Abe's Economic Black Magic

If reform were easy, it would have been accomplished long ago. The problem is that reforms aimed at promoting competition would hurt many entrenched firms and their workers. Since a Japanese worker’s current job at his current firm is his main social safety net, a desire to avoid social dislocation is the main reason Japan protects moribund firms. To ease the pain of reform, Tokyo should use fiscal and monetary stimulus as an anesthesia.

In the past, Japan has enacted reforms that worked, such as deregulating the financial market, forcing resistant banks to clean up the massive nonperforming loans that were hamstringing economic growth, ending laws that allowed small stores to block the entry of larger ones into their neighborhoods, and giving new entrants in the cell-phone business equal access to the mobile infrastructure of a previously dominant monopoly. These reforms ushered in huge productivity gains in retail and telecommunications (and for users of telecom), while partially unlocking distribution channels for newcomers. 

Nothing in Abe’s program, however, remotely resembles those advances. His proposed agricultural reform, for example, would merely replace a subsidy focused on production levels with one focused on income, while giving no incentives for tiny inefficient farms to consolidate or for agribusiness to expand sufficiently. His talk of increasing career opportunities for women omits any mention of the main obstacle: that most of them get taken off the promotion track once they become pregnant. And while Abe has raised taxes on consumers, he is talking about cutting taxes on corporations. His claim that this would promote investment is false, as even the Ministry of Finance acknowledges. Japan’s corporate giants already have far more cash than they choose to invest at home. But a corporate tax cut might raise stock prices and gain Abe more corporate support.

His plans for the electricity sector, meanwhile, would ostensibly allow room for newcomers by separating generation from transmission. In reality, the existing regional electric monopolies will be allowed to form a holding company that controls both parts. He has done nothing to force rectification in the nuclear utilities, some of which falsified their safety records with the connivance of the regulators in the lead-up to the 2011 Fukushima nuclear accident. As a result, a justifiably distrustful population has so far blocked a restart of the reactors that previously supplied a third of the country’s electricity. The resulting electricity shortfall and higher energy costs are propelling automakers and other efficient exporters to shift even more of their capacity overseas. All told, the third arrow has turned out to be nothing more than a bunch of nice-sounding goals for growth, job creation, and investment -- without a plan for achieving any of them.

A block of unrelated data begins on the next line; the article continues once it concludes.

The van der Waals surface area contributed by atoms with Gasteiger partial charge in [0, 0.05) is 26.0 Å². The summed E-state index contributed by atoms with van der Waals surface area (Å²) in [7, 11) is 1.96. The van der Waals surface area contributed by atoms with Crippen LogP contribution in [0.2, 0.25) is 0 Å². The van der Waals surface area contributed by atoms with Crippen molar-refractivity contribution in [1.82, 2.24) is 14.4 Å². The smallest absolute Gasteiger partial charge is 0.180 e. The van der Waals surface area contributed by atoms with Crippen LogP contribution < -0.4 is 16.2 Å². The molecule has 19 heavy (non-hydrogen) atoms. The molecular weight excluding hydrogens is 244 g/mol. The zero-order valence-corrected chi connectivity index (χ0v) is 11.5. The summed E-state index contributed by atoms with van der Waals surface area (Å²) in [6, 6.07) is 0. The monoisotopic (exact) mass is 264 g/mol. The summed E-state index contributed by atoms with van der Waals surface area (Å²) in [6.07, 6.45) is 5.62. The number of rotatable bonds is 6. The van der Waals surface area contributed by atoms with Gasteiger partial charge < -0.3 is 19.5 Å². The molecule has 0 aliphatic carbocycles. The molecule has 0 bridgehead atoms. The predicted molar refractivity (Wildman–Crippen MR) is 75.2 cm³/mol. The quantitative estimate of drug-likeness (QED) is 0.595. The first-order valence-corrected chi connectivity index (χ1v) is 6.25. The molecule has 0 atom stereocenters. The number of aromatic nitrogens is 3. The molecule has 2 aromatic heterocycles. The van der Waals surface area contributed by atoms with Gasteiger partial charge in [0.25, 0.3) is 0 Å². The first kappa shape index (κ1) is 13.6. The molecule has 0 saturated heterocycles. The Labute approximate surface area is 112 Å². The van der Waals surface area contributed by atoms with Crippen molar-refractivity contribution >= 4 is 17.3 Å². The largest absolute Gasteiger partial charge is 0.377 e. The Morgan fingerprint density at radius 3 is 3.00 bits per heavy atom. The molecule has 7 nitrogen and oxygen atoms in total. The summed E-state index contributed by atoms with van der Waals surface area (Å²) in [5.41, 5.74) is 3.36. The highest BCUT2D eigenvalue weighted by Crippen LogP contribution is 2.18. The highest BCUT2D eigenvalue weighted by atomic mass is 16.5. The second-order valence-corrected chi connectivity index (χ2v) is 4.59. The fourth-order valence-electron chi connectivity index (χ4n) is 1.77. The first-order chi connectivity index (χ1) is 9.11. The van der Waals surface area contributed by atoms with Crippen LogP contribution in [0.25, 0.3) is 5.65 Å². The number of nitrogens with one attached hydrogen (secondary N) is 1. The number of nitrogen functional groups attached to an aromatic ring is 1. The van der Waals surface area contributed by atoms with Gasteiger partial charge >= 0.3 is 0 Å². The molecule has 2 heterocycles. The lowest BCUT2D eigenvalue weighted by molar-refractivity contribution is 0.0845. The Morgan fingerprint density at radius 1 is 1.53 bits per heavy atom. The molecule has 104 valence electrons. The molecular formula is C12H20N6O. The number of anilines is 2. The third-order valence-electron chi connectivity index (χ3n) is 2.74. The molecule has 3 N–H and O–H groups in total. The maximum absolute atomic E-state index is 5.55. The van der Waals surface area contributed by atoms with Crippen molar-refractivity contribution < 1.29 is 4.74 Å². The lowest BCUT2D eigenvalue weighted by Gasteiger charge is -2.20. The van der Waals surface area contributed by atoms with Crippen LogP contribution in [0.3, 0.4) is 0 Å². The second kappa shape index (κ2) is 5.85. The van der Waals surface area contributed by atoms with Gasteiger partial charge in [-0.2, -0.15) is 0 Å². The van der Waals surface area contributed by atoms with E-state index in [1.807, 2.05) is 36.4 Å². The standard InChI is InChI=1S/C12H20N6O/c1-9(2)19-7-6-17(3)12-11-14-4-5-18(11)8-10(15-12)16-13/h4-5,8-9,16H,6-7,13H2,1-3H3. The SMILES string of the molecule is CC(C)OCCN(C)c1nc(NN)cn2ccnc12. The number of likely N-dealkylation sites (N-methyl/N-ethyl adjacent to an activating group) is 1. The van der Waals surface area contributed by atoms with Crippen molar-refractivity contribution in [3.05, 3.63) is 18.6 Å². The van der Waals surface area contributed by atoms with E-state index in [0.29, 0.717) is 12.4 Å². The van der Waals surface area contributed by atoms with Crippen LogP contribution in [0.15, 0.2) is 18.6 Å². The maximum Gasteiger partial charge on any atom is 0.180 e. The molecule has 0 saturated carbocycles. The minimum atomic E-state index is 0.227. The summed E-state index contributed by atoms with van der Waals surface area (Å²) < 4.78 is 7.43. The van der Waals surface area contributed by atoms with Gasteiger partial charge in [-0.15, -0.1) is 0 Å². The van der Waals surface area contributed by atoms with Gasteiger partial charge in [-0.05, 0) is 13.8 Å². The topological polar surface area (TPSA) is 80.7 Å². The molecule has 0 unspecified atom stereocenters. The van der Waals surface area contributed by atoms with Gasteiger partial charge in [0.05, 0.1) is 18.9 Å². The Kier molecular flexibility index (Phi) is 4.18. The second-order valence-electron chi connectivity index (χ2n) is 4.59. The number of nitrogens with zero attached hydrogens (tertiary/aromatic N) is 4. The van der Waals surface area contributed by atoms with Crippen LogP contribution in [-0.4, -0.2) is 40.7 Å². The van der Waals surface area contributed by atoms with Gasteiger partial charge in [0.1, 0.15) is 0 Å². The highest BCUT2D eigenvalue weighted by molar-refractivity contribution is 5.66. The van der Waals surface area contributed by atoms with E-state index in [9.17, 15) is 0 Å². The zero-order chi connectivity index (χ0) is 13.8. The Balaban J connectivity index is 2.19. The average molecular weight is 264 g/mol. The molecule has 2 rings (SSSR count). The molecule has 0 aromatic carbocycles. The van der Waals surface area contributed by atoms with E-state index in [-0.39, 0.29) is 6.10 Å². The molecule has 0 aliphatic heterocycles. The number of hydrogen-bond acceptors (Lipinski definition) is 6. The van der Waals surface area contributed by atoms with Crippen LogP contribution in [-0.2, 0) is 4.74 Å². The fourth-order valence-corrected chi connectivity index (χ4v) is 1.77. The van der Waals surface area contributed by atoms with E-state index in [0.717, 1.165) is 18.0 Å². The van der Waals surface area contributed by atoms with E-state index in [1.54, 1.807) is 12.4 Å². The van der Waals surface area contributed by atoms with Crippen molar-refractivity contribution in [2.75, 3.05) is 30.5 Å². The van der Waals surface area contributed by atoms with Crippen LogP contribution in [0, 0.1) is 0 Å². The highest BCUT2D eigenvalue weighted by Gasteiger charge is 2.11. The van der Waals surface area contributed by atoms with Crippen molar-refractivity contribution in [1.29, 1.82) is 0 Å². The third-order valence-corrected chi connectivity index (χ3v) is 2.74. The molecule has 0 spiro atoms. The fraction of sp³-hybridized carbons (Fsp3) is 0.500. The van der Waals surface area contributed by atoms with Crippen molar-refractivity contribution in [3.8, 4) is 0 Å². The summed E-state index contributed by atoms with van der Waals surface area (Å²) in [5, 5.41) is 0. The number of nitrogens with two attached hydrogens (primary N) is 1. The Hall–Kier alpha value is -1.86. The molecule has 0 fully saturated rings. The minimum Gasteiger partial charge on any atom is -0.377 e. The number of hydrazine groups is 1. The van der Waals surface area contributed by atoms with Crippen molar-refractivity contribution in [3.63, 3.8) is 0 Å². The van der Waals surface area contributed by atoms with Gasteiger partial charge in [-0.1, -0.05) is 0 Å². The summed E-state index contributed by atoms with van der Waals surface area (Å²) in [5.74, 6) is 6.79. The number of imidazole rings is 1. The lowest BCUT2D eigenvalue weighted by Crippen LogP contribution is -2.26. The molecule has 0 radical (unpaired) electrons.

The most obvious litmus test of the third arrow is Abe’s handling of the negotiations for the Trans-Pacific Partnership. In recent months, these talks have stalled largely because Abe’s team has insisted on keeping tariffs and other barriers high in a few agricultural sectors (such as beef, dairy, and pork) that employ less than 100,000 households but where high prices boost Japan Agriculture’s income. As of mid-May, an agreement had not been reached. Even if a deal is eventually signed, Abe’s capitulation to small interest groups means that it won’t be used as a catalyst for domestic reform, unlike the way South Korea used its trade agreements with the United States and Europe, and as reformist officials in the Ministry of Economy, Trade, and Industry have urged Japan to do as well. 

Abe certainly has the clout to take on these vested interests: he still enjoys an approval rating around 60 percent, and his party holds an overwhelming majority in parliament. Yet it seems impossible to find a single case in which the prime minister has truly challenged a powerful domestic constituency. Instead, he is wasting his political capital on denying seven-decade-old war crimes and refusing even to admit that Japan committed aggression, claiming Japanese ownership of islets long controlled by South Korea, and trying to change school textbooks to reflect these retrograde views. Even when Abe’s ideas on security are sensible -- such as his proposals for Japan to exercise a right to collective self-defense -- the need to overcome resistance in pacifistic Japan diverts Abe’s energy. Inevitably, this puts the third arrow on the back burner.

The sad fact is that Abe’s heart does not beat to the rhythm of reform and revival. Instead, Abenomics is a means to an end: to gain enough popular support to pursue the goals that really move him -- security and history issues. But Abe can stay insulated from the political consequences of his economic mismanagement for only so long. Eighty percent of Japanese polled say that his policies have failed to improve their lives at all. Abe remains popular because people still expect Abenomics to start working. Sooner or later, however, its failures will become impossible to ignore, and Abe will lose the political power to make necessary reforms -- even if he somehow gained the stomach for them.

Japan will eventually reform and revive. Its tragedy is that it is filled with smart, ambitious, creative individuals who are trapped in once vibrant but now ossified political and economic institutions. The whole is so much less than the sum of its parts. The country will revive when it finally undertakes the necessary institutional overhaul. But that takes a visionary leader; Abe is not that leader.

Richard Katz


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